Publication covering anthropology and folklore.

Articles from Vol. 116, No. 1, April

Believers, Sceptics, and Charlatans: Evidential Rhetoric, the Fairies, and Fairy Healers in Irish Oral Narrative and Belief
Abstract This article examines storytelling events as contexts in which propositions about the fairies and folk healers associated with them were appraised and contested. It considers the evidential rhetoric employed in narratives that argued for...
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Folklore Collection and Social Investigation in Late-Nineteenth and Early-Twentieth Century England
Abstract This article compares the different, but related, activities of folklore collection and social investigation in an important period of English rural history. It is argued that the outputs of both activities reflected a complex series of...
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Getting Shot of Elves: Healing, Witchcraft and Fairies in the Scottish Witchcraft Trials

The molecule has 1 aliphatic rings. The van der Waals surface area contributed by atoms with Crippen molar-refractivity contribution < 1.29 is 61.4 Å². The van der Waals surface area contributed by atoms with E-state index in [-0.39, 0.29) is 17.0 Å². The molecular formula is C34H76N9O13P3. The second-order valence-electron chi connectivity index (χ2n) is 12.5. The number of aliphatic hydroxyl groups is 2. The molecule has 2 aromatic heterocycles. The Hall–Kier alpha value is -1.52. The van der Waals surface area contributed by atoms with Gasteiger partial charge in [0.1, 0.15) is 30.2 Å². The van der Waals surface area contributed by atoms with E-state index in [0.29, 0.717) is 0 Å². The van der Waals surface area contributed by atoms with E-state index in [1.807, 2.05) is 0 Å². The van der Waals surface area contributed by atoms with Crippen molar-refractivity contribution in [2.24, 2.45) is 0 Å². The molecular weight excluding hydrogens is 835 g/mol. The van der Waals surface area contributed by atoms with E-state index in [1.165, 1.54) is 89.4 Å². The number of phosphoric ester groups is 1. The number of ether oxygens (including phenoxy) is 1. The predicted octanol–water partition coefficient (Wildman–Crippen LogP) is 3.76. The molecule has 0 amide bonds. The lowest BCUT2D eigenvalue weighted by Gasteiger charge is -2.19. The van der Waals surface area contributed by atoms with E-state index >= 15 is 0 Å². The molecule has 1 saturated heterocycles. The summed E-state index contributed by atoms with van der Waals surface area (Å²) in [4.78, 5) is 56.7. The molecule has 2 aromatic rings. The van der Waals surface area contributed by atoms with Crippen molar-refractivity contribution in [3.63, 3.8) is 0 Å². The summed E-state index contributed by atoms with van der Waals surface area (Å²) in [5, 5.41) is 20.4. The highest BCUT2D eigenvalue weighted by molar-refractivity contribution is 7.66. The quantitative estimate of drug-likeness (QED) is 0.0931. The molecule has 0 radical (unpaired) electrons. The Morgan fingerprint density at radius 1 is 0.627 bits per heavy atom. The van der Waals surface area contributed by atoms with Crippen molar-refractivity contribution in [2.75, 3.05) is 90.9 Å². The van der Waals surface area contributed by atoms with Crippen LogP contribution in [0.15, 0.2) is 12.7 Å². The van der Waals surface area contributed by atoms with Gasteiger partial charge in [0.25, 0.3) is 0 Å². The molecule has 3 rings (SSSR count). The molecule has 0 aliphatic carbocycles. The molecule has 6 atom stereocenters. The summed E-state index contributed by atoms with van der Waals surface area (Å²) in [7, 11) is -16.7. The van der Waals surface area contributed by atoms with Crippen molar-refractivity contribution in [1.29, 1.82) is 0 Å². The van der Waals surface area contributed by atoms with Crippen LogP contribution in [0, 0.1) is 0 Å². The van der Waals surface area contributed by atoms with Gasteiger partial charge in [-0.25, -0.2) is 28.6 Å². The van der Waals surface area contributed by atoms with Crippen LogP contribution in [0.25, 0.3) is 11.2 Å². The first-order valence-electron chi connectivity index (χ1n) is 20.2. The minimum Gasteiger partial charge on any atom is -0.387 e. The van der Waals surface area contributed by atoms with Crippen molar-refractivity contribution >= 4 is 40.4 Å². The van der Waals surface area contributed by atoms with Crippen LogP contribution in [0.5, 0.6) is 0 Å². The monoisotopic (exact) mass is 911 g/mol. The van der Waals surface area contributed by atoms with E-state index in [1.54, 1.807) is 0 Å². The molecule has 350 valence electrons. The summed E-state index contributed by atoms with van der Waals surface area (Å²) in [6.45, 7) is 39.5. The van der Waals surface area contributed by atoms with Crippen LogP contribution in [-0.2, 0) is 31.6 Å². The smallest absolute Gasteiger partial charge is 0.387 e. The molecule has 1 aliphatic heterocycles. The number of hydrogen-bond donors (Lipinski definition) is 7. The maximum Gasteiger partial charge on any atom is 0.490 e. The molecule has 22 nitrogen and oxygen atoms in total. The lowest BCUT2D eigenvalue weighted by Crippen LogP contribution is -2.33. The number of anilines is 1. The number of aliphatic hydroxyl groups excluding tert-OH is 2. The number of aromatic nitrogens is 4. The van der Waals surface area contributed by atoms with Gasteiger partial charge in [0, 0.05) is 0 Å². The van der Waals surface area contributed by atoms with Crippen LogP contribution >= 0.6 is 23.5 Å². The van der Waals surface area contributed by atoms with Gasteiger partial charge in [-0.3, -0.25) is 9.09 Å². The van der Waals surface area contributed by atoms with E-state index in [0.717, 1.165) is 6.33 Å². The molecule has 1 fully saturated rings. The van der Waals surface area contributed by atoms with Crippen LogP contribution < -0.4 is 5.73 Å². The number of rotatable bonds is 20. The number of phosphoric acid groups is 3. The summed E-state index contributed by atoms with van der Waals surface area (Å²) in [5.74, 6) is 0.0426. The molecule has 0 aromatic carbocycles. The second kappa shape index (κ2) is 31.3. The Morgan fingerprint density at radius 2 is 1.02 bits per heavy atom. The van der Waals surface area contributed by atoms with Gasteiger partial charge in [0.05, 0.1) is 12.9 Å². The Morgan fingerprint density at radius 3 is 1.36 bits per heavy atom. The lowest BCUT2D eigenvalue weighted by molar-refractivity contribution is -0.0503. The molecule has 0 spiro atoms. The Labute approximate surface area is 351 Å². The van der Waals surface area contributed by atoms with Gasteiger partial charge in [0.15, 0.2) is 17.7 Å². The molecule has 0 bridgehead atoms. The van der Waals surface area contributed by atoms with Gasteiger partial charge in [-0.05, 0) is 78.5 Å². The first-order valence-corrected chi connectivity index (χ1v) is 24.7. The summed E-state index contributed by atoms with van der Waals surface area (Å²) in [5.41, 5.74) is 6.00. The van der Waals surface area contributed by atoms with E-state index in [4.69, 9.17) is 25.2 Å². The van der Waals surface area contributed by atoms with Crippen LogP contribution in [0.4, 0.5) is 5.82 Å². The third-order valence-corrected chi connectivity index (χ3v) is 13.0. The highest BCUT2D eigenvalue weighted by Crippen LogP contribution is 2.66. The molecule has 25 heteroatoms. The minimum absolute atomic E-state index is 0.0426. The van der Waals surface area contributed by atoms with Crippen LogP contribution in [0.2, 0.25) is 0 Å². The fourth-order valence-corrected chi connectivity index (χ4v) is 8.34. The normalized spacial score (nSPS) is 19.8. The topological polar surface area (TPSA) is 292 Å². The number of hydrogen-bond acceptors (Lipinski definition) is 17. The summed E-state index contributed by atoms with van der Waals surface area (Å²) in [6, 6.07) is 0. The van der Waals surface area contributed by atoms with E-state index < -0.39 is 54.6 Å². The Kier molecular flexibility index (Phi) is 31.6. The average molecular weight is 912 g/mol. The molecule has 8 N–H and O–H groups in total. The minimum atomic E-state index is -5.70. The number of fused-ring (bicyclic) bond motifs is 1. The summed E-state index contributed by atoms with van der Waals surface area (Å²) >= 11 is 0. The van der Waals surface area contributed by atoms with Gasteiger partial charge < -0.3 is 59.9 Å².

Abstract This paper re-examines the evidence of the Scottish witchcraft trials for beliefs associated by scholars with "elf-shot." Some supposed evidence for elf-shot is dismissed, but other material illuminates the interplay between illness, healing...
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Katharine Briggs Folklore Award 2004: Judges' Report
The Award was presented by the President, Dr Marion Bowman, on 9 November at The Warburg Institute, after a lecture by Professor Donald Meek, of the University of Edinburgh, on "Folklore and the Creation of Celtic Spirituality: The Case of Carmina...
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Reading the Bean Feasa
Abstract Legends of the bean feasa, the "woman-of-knowledge" or "wise-woman," are numerous in Irish Gaelic tradition. Here a corpus of such legends, from the archive of the former Irish Folklore Commission, at University College Dublin, is examined...
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The Devil of Croyden Hill: Kinship, Fiction, Fact, Tradition
We all remember the terrible exclamation of the dying profligate, when a friend, to destroy what he supposed the hypochondriac idea of a spectre appearing in a certain shape at a given hour, placed before him a person dressed up in the manner he described....
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"Whyler Pystry": A Breviate of the Life and Folklore-Collecting Practices of William Henry Paynter (1901-76) of Callington, Cornwall
Abstract William Henry Paynter (1901-76) was active as a folklore collector in Cornwall during the 1920s and 193076s. He specialised in collecting witch beliefs at a time when folk concepts of illness as arising from ill-wishing and of its cure...
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